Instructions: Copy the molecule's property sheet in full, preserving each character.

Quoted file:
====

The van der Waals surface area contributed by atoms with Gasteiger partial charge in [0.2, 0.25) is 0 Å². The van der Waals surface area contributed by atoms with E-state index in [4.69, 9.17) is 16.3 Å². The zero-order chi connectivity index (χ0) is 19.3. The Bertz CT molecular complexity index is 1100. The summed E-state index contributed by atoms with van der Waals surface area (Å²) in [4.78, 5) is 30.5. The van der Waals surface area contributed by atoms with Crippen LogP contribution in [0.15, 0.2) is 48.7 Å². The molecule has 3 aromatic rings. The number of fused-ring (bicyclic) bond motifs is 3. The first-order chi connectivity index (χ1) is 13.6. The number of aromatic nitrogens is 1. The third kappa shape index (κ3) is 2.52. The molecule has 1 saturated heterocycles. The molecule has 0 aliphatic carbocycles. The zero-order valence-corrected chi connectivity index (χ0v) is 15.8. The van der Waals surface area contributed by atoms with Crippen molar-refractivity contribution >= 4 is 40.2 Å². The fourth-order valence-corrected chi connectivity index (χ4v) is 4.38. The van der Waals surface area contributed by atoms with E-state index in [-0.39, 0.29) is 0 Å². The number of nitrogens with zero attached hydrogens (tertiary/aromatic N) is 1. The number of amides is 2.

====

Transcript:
The van der Waals surface area contributed by atoms with Gasteiger partial charge in [0.2, 0.25) is 0 Å². The van der Waals surface area contributed by atoms with E-state index in [4.69, 9.17) is 16.3 Å². The zero-order chi connectivity index (χ0) is 19.3. The Bertz CT molecular complexity index is 1100. The summed E-state index contributed by atoms with van der Waals surface area (Å²) in [4.78, 5) is 30.5. The van der Waals surface area contributed by atoms with Crippen LogP contribution in [0.15, 0.2) is 48.7 Å². The molecule has 3 aromatic rings. The number of fused-ring (bicyclic) bond motifs is 3. The first-order chi connectivity index (χ1) is 13.6. The number of aromatic nitrogens is 1. The third kappa shape index (κ3) is 2.52. The molecule has 1 saturated heterocycles. The molecule has 0 aliphatic carbocycles. The zero-order valence-corrected chi connectivity index (χ0v) is 15.8. The van der Waals surface area contributed by atoms with Crippen molar-refractivity contribution >= 4 is 40.2 Å². The fourth-order valence-corrected chi connectivity index (χ4v) is 4.38. The van der Waals surface area contributed by atoms with E-state index in [-0.39, 0.29) is 0 Å². The number of nitrogens with zero attached hydrogens (tertiary/aromatic N) is 1. The number of amides is 2.